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Deborah Fisher on art, change, earnestness and people like you
As Eyebeam puts together a panel this summer to discuss "Artists as Agents of Change," I thought it would be a good time to revisit Deborah Fisher's against-the-grain look at Art and Change and The World.
Over the past two or three years, Deborah Fisher has lead me down a rigorous and aggressively self-reflexive analysis of the usefulness, traps, and futilities tangled around the process of art-making. She's talked about art as life, the habit of making art hard, that a lot of participatory art suffers from the fact that people have better things to do than put up with people like you in their way, "appropriate" materials, context in public art, art and obnoxiousness, empty space, art as a neutralizing influence, sculpture traps, earnestness, and top ten art fears.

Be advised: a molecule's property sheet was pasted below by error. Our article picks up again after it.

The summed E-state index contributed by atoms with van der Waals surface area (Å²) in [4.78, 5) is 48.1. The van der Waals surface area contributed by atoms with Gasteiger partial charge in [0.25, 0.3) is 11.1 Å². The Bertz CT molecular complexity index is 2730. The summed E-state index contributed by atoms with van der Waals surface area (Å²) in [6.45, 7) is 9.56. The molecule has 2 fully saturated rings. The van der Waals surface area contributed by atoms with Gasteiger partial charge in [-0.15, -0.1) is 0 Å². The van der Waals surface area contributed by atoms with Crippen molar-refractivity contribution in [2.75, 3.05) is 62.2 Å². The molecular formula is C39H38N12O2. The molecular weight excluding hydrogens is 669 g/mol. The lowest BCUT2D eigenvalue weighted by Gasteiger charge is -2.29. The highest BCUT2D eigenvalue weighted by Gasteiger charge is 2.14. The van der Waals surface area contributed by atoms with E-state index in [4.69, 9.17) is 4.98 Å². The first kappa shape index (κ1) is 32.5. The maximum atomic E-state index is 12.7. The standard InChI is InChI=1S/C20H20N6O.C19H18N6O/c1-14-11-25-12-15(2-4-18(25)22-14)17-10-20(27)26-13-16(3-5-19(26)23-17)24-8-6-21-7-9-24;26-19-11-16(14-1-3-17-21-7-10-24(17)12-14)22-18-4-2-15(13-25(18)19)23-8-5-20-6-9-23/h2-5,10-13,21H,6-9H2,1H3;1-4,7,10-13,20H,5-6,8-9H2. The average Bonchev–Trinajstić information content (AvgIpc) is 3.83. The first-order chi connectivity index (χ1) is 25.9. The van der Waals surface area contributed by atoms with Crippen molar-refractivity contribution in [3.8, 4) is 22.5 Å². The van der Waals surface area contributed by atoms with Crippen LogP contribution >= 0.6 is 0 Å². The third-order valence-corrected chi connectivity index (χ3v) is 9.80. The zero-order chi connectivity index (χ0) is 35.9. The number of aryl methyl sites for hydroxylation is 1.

I've gotten a lot out of her posts, and hope you will as well.